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Georgia jails prominent pro-opposition media owner

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Tbilisi, Georgia

By Irakli METREVELI

Georgia on Monday jailed for over three years an owner of the nation’s most popular television station critical of the government, further raising concerns over media freedom in the country.

Nika Gvaramia, an anchor and owner of the pro-opposition Mtavari TV, was found guilty of harming the financial interests of a television station he had earlier run, a judge of the Tbilisi city court said.

He was sentenced to three and a half years behind bars.

Gvaramia has also been a lawyer of Georgia’s ex-president Mikheil Saakashvili who is serving a six-year jail term for abuse of power — a conviction he has denounced as politically motivated.

Gvaramia has said his case was aimed at silencing critical media.

His lawyer Dito Sadzaglishvili said the verdict was illegal, adding that “Gvaramia was taken into political captivity”.

“Political repression is underway in Georgia,” he told AFP. “In democratic countries, journalists are not jailed for their dissenting views.”

Transparency International said in a statement the verdict was “a continuation of a campaign of political persecution the government” has carried out “against opponents for years”.

“The use of judiciary for intimidation and media censorship sends a dangerous message to other critical media outlets.”

Georgia’s rights ombudsperson, Nino Lomjaria, said on Sunday her office had studied Gvaramia’s case and found no proof of wrongdoing.

Georgia’s prominent TV personalities and managers have long accused the ruling Georgian Dream party’s government of using the judiciary to stifle independent voices.

– ‘Disturbing pattern’ –

Rights groups have also expressed concern over media freedom in Georgia, saying managers and owners of nearly all independent TV stations critical of the government are under investigation.

The United States embassy in Tbilisi said Gvaramia’s jailing “calls into question Georgia’s commitment to rule of law”.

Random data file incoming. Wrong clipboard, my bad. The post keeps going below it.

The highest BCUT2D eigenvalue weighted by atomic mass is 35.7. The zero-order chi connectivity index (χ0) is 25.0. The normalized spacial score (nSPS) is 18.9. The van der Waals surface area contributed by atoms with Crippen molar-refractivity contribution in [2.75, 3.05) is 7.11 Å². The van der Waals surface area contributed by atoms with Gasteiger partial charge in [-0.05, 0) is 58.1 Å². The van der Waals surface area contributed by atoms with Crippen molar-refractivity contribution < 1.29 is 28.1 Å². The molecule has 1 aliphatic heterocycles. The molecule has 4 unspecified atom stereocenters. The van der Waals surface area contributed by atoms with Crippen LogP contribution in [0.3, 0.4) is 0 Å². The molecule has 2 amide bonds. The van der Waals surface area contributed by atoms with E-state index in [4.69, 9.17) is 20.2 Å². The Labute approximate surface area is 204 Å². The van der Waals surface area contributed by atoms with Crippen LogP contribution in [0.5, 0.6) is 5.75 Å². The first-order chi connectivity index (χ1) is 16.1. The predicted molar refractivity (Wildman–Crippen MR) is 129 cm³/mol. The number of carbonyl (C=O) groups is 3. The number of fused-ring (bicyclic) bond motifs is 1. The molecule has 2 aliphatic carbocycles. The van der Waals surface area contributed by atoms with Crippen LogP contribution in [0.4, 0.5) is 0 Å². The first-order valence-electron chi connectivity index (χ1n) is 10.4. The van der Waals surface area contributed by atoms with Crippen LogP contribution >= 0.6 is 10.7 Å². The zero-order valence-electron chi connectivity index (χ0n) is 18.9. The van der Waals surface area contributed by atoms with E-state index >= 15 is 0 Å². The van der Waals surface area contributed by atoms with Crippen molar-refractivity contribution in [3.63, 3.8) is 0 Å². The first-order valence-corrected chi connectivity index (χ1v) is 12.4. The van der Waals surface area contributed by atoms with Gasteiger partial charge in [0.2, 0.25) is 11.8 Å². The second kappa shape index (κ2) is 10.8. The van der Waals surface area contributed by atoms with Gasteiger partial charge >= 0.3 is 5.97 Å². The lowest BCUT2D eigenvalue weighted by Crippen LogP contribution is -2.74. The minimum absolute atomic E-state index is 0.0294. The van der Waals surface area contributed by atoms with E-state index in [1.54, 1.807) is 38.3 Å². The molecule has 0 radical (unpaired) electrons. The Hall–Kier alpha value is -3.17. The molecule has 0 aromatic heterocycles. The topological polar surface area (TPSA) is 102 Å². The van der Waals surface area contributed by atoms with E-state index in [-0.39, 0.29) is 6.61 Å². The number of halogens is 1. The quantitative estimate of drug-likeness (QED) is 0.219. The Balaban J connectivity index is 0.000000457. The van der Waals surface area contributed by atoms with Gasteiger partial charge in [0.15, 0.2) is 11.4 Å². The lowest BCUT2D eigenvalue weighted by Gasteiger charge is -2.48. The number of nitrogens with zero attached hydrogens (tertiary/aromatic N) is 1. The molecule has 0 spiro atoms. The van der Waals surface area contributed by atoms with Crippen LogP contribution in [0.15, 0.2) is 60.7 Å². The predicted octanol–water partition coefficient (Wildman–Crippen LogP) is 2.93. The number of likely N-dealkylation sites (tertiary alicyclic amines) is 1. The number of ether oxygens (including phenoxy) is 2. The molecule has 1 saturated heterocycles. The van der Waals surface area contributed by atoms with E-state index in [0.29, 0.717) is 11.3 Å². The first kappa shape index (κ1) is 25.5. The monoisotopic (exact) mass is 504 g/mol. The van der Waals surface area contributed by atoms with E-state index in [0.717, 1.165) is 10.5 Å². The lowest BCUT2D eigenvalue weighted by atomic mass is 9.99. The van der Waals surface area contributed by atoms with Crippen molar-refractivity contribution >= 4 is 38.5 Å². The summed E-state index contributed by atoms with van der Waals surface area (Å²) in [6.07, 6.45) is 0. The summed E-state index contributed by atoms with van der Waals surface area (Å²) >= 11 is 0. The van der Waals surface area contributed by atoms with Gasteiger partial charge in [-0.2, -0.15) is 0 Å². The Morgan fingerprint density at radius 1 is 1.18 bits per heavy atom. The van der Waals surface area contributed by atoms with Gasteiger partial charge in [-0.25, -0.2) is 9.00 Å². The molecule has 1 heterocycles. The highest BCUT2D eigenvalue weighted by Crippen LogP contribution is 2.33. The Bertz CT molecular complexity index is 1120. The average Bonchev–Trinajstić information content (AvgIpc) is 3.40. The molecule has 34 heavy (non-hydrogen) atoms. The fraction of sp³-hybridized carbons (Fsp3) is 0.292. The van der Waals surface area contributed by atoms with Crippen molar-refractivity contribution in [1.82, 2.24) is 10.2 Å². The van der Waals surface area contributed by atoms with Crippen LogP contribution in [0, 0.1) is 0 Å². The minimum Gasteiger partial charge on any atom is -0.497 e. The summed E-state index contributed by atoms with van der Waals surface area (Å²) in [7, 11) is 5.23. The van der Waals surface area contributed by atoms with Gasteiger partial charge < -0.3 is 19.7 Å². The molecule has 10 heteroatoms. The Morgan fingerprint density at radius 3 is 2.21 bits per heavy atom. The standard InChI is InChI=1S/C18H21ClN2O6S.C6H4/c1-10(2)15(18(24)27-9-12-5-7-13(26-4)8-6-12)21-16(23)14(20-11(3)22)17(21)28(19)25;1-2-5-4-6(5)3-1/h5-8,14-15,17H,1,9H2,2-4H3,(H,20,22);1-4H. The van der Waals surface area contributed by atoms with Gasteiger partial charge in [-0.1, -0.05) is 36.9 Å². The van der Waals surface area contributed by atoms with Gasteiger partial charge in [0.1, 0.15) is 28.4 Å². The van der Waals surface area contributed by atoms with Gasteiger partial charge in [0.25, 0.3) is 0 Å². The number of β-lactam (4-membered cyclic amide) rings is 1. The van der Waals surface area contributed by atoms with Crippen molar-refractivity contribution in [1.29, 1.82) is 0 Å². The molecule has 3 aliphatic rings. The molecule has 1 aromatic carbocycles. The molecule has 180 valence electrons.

It also criticised a “disturbing pattern of selective investigations and prosecutions targeting those in opposition to the current government”.

“At this time, when Georgia has an unprecedented opportunity to advance its Euro-Atlantic integration, even the perception of politicized prosecution is detrimental,” it said in a statement.

Acting British ambassador to Georgia, Clare Allbless, said on Twitter she was “disappointed” over the verdict — “especially in the context of Georgia’s significant decline in international press freedom rankings.”

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Georgia’s ranking in the Reporters Without Borders (RSF) media freedom index dropped from 60th in 2021 to 89th place this year.

In October 2015, Gvaramia said a government middleman had threatened to release secretly-recorded videos showing what he described as his “private life” in an attempt to force him to quit journalism.

In 2007-2009, he held several government posts in Saakashvili’s cabinet, overseeing his anti-corruption crusade.

Independent media in Georgia has often had fraught relations with authorities since the country gained independence from the Soviet Union in 1991.

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© Agence France-Presse

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